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D dimer test - An over view

by: ayurdoctor Published on05-10-20 01:00 AM
D-dimer is a fibrin degradation product (or FDP), a protein fragment (small piece) that's made when a blood clot dissolves in your body.. It also Known as Fragment D-dimer.

D-dimer concentration may be determined by a blood test to help diagnose thrombosis. Since its introduction, it has become an important test performed in patients with suspected thrombotic disorders. While a negative result practically rules out thrombosis, a positive result can indicate thrombosis but does not rule out other potential causes. Its main use, therefore, is to exclude thromboembolic disease where the probability is low. In addition, it is used in the diagnosis of the blood disorder disseminated intravascular coagulation. A four-fold increase in the protein is a strong predictor of mortality in those suffering from COVID-19.

What is it used for?
A D-dimer test is most often used to find out whether you have a blood clotting disorder like

Deep vein thrombosis (DVT), a blood clot that's deep inside a vein. These clots usually affect the lower legs, but they can also happen in other parts of the body.

Pulmonary embolism (PE), a blockage in an artery in the lungs. It usually happens when a blood clot in another part of the body breaks loose and travels to the lungs. DVT clots are a common cause of PE.

Disseminated intravascular coagulation (DIC), a condition that causes too many blood clots to form. They can form throughout the body, causing organ damage and other serious complications. DIC may be caused by traumatic injuries or certain types of infections or cancer.
Stroke, a blockage in the blood supply to the brain.

Symptoms may need a D-dimer test?

You may need this test if your healthcare provider suspects you have a dangerous blood clot. A blood clot that forms in a deep vein is called a deep vein thrombosis (DVT). A DVT is most commonly found in the legs. If the clot travels to the lungs, it's called a pulmonary embolism (PE). In the lungs, the clot can cut off the flow of blood. This is a medical emergency and may cause death.

Symptoms of a blood clot include:
  • Leg swelling (edema)
  • Leg pain or tenderness
  • Leg redness
If you have these symptoms, call your healthcare provider.

You may also have a D-dimer test if you have symptoms of a blood clot in the lungs, such as:
  • Trouble breathing
  • Coughing (may cough up blood)
  • Fast heartbeat
  • Chest pain 
  • Sweating
  • Fainting
People with blood clots often have one or more risk factors. These risk factors include:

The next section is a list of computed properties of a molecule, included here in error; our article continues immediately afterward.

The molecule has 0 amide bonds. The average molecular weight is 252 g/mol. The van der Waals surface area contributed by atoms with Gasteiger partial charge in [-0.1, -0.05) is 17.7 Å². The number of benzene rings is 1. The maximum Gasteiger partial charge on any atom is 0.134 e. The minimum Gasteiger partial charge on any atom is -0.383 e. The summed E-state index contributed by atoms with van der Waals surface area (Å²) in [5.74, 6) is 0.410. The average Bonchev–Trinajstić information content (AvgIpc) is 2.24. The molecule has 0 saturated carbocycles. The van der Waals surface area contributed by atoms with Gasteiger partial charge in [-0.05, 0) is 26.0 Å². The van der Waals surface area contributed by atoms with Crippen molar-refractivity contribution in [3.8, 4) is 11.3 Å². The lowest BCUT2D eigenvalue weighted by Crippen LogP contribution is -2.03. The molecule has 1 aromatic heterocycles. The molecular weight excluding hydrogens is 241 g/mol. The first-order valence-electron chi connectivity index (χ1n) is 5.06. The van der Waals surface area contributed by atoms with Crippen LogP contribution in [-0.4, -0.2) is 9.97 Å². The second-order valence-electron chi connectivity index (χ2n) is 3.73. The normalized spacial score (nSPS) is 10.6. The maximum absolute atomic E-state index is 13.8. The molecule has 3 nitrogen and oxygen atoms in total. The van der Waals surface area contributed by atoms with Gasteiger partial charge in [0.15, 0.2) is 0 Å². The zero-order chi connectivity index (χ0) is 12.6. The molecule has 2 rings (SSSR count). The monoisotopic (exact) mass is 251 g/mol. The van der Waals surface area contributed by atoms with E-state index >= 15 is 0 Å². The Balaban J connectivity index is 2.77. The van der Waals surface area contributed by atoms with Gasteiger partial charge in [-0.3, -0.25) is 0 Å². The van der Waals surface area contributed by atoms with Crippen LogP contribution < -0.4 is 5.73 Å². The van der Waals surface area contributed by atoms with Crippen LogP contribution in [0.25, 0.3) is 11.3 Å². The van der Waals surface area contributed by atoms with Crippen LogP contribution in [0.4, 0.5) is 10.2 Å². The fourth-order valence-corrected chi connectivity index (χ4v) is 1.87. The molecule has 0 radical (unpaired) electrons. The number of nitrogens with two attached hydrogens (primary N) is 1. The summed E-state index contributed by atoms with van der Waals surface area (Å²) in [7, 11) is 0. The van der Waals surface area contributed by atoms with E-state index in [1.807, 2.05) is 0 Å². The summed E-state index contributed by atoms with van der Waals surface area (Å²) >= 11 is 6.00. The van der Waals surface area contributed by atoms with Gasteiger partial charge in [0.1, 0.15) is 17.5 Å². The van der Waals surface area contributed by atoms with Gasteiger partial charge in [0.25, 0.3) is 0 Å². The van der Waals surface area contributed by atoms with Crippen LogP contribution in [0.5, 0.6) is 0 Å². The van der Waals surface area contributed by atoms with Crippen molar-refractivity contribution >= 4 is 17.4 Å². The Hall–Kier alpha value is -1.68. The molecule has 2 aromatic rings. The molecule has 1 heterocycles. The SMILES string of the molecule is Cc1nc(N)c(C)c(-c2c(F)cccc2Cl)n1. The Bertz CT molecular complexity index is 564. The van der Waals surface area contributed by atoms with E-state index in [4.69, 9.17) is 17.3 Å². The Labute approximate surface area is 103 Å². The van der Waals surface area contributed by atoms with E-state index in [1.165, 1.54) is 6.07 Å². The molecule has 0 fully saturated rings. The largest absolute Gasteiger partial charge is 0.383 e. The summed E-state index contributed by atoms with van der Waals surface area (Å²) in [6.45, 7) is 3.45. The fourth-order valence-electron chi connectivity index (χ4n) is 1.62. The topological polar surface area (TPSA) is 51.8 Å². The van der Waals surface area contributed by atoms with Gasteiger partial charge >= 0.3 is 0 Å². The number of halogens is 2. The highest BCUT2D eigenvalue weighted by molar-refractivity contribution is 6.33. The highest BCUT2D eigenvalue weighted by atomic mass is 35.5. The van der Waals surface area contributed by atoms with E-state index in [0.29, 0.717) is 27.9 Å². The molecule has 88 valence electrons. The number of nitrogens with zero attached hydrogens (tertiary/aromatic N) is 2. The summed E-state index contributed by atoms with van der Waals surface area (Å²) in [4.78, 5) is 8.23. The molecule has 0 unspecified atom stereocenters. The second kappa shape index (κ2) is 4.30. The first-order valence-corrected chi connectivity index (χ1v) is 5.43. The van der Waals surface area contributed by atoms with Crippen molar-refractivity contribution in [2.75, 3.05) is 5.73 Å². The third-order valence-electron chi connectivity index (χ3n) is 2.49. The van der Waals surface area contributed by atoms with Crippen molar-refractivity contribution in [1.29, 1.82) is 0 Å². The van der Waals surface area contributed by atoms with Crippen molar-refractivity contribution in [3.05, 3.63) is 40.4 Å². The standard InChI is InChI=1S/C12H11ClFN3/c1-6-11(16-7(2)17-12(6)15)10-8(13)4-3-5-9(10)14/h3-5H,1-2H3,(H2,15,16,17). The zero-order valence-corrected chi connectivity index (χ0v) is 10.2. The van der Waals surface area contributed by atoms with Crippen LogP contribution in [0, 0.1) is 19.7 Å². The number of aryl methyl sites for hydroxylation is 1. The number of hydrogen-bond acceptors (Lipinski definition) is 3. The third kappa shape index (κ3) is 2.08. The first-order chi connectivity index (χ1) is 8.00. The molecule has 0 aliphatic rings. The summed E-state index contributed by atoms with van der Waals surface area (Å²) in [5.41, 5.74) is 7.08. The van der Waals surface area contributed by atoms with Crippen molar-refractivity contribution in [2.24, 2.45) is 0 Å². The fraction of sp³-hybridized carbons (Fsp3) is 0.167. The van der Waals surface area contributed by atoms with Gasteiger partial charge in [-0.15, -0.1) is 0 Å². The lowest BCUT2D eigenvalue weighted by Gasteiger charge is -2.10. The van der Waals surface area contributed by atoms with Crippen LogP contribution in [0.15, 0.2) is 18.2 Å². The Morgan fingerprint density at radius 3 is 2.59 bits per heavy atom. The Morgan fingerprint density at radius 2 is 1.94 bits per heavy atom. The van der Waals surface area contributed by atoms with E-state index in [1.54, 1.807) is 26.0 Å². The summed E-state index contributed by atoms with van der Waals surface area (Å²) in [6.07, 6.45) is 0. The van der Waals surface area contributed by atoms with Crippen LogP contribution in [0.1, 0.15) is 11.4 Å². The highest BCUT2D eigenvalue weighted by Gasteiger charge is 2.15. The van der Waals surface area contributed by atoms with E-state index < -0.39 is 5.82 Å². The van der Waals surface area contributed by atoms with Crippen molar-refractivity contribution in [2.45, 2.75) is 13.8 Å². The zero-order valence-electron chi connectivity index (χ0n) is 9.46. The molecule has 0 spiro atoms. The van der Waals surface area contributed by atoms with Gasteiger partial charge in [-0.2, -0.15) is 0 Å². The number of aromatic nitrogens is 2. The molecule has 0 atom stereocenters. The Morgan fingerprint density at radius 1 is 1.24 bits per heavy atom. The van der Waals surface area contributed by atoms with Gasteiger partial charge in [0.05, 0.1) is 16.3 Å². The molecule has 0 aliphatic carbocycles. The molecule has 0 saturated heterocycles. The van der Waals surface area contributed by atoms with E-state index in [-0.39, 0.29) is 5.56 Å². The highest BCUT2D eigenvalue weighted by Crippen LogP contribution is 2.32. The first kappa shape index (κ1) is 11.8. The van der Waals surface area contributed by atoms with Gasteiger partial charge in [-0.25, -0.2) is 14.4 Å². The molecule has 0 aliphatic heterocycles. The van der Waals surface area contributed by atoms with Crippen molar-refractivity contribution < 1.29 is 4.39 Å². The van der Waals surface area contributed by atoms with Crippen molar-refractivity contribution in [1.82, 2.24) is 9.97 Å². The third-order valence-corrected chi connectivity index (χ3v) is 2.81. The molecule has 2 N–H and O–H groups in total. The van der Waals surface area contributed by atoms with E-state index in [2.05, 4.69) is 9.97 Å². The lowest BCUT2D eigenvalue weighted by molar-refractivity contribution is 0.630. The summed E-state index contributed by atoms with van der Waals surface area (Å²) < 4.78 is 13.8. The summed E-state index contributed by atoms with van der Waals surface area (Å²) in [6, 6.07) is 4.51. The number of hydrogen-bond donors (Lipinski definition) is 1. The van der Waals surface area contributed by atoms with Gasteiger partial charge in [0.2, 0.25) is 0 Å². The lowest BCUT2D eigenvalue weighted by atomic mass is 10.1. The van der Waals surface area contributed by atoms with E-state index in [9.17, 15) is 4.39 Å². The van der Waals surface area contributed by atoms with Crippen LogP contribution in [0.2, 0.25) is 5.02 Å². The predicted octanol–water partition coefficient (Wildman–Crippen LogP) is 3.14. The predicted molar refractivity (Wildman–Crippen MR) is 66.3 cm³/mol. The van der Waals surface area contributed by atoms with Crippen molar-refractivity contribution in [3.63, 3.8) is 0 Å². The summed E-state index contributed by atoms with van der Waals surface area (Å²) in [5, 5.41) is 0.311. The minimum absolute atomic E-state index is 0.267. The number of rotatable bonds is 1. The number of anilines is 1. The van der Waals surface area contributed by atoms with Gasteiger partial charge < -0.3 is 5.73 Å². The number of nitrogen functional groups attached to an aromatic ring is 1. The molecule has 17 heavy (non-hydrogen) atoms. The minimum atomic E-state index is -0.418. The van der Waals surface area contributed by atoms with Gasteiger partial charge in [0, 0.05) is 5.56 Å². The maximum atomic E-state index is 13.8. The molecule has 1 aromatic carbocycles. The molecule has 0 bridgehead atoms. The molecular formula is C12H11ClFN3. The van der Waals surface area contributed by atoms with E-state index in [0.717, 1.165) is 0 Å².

Major surgery (for example, hip surgery) or injury (for example, a broken leg)
Not being able to move for long periods of time (for example, from being in the hospital, or taking long trips by plane or car)
Pregnancy or recent childbirth
Certain cancers
Antiphospholipid syndrome
Inherited clotting disorder, such as factor V Leiden mutation

You may also need this test to help diagnose and monitor treatment for other conditions.

What do the results mean?

If your results show low or normal D-dimer levels in the blood, it means you probably don't have a clotting disorder.

If your results show higher than normal levels of D-dimer, it may mean you have a clotting disorder. But it cannot show where the clot is located or what type of clotting disorder you have. Also, high D-dimer levels are not always caused by clotting problems. Other conditions that can cause high D-dimer levels include pregnancy, heart disease, and recent surgery. If the D-dimer results were not normal, more tests might require for a diagnosis with the guidance of a qualified health care provider.
Positive readings can be due to various causes: liver disease, high rheumatoid factor, inflammation, malignancy, trauma, as well as advanced age.
False negative readings can occur if the sample is taken either too early after thrombus formation or if testing is delayed for several days. Additionally, the presence of anti-coagulation can render the test negative because it prevents thrombus extension. The anti-coagulation medications dabigatran and rivaroxaban decrease D-dimer levels but do not interfere with the D-dimer assay.
False values may be obtained if the specimen collection tube is not sufficiently filled (false low value if underfilled and false high value if overfilled). This is due to the dilutional effect of the anticoagulant (the blood must be collected in a 9:1 blood to anticoagulant ratio).
Likelihood ratios are derived from sensitivity and specificity to adjust pretest probability.

What other tests might recommend along with this test?

You may need more blood tests, including platelet count, fibrinogen, and prothrombin time. 

If your D-dimer test is positive, you will have other tests. You may have the following imaging tests to look for blood clots:
  • Ultrasonography
  • CT angiography
  • Pulmonary angiography
  • Ventilation/perfusion scanning 
These tests help your healthcare provider diagnose blood clots in your legs, arms, lungs, or other parts of the body.

Procedure of D-dimer test?

A health care professional will take a blood sample from a vein, using a small needle. After the needle is inserted, a small amount of blood will be collected into a test tube or vial.


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